American private space company, SpaceX, after a successful demonstration of its Dragon capsule earlier this year, has now successfully carried out its first operational Dragon crew mission (Crew-1) to the International Space Station (ISS) . The spacecraft took off with the help of SpaceX’s flagship booster, Falcon 9 from the launch complex 39A (LC-39A) at NASA’s Kennedy Space Center in Florida.

After a successful liftoff, the first-stage boosters of the Falcon 9 landed back safely on SpaceX’s “Just Read the Instructions” droneship, which was floating in the Atlantic Ocean. As of now, the spaceship has not come across any problems and is rightfully on course to the ISS. It is expected to autonomously dock with the ISS at around 11:00 p.m. EST on Monday.

Onboard the Dragon are NASA’s astronauts Mike Hopkins, Victor Glover and Shannon Walker, and Soichi Noguchi from the Japan Aerospace Exploration Agency (JAXA). They are flying to the ISS as part of the Commercial Crew Program conducted by NASA and SpaceX, and a six-month operational mission to the space station.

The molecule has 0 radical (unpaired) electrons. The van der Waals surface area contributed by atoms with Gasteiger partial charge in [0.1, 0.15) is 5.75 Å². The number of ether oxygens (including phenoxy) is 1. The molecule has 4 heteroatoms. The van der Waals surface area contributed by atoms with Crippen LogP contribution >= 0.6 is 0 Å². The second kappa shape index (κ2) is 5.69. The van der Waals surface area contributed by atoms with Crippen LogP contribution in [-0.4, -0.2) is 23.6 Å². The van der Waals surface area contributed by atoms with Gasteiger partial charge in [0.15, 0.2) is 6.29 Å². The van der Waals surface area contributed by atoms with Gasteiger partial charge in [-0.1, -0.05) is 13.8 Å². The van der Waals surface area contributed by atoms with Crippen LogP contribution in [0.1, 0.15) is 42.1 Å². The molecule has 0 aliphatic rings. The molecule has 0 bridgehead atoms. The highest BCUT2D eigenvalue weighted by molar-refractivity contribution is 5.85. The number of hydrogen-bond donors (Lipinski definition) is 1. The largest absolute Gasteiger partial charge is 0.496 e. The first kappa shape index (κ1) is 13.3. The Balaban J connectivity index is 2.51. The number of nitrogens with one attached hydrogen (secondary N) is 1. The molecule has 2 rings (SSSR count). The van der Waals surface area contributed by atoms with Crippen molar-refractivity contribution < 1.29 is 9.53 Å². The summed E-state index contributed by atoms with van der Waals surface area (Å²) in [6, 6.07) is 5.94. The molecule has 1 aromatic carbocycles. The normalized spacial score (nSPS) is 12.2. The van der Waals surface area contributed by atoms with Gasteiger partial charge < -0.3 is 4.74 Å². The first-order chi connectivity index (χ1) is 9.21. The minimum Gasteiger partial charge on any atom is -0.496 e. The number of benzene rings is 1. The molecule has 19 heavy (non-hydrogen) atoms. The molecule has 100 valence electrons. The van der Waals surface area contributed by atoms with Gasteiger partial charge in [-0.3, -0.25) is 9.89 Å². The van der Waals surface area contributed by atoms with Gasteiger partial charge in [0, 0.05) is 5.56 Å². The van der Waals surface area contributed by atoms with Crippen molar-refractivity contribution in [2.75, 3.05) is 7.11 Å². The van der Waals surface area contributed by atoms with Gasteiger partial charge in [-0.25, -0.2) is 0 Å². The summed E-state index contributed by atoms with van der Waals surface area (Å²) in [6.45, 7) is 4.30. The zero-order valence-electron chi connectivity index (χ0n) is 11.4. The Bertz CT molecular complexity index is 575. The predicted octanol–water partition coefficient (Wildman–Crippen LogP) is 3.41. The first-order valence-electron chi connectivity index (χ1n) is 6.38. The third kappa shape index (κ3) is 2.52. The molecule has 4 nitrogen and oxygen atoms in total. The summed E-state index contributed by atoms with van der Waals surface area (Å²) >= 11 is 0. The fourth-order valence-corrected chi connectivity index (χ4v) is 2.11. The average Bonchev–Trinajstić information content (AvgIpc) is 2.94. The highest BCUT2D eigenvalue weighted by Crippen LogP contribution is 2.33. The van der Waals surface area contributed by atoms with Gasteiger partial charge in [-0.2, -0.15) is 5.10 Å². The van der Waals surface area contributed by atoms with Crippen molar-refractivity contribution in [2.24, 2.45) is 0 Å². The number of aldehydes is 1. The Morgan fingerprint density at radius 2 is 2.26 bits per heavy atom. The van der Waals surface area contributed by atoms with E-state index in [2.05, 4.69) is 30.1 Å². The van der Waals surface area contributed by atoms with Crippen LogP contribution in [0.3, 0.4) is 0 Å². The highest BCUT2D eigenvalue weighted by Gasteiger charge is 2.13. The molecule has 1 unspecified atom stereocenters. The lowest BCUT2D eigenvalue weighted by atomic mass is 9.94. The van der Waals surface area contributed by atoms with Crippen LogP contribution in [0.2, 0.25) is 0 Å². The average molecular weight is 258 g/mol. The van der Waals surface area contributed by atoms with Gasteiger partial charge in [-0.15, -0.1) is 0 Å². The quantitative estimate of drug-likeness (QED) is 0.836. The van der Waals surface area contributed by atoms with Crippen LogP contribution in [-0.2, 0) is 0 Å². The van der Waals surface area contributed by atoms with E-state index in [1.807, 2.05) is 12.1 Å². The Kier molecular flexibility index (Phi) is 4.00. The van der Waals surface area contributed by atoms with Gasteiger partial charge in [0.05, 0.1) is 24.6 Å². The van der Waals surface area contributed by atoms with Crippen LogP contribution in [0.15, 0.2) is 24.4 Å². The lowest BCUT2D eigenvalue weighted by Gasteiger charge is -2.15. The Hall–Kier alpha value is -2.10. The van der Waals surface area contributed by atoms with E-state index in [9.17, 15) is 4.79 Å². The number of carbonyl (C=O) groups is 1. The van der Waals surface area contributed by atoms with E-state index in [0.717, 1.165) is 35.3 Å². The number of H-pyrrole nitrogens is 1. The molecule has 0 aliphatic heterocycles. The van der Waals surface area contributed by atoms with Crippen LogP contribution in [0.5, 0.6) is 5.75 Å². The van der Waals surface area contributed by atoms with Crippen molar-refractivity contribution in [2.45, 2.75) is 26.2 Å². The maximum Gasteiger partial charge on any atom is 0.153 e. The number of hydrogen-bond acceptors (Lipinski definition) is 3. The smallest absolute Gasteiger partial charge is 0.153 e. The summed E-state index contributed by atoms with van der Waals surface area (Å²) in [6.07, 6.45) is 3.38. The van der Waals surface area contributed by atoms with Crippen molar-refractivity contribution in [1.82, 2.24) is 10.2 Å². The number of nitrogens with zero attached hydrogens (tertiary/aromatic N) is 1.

Earlier this year in May, SpaceX and NASA carried out the launch of the Demo-2 crew mission, to test the Dragon capsule for its human spaceflight capabilities. The spacecraft successfully took flight and reached ISS with astronauts Bob Behnken and Doug Hurley, bringing world wide glory for the Elon Musk led company. Following the successful demonstration, SpaceX was certified by NASA to conduct ‘operational crew missions to and from the space station’.

Before the Demo-2, SpaceX had conducted various unmanned missions for testing the company’s human spaceflight capabilities, including a demonstration of a mission abortion at the launch pad and a post-launch abort emergency safety system for the protection of the crew. During the Demo-1, it even tested manual flight controls onboard the Dragon capsule to demonstrate that if needed, human intervention backup would be available and running.

This is the first time NASA has launched a human spaceflight mission from American soil since the Space Shuttle Program in 2011. To this SpaceX said, “The return of human spaceflight to the United States with one of the safest, most advanced systems ever built is a turning point for America’s future space exploration, and it lays the groundwork for missions to the Moon, Mars, and beyond.”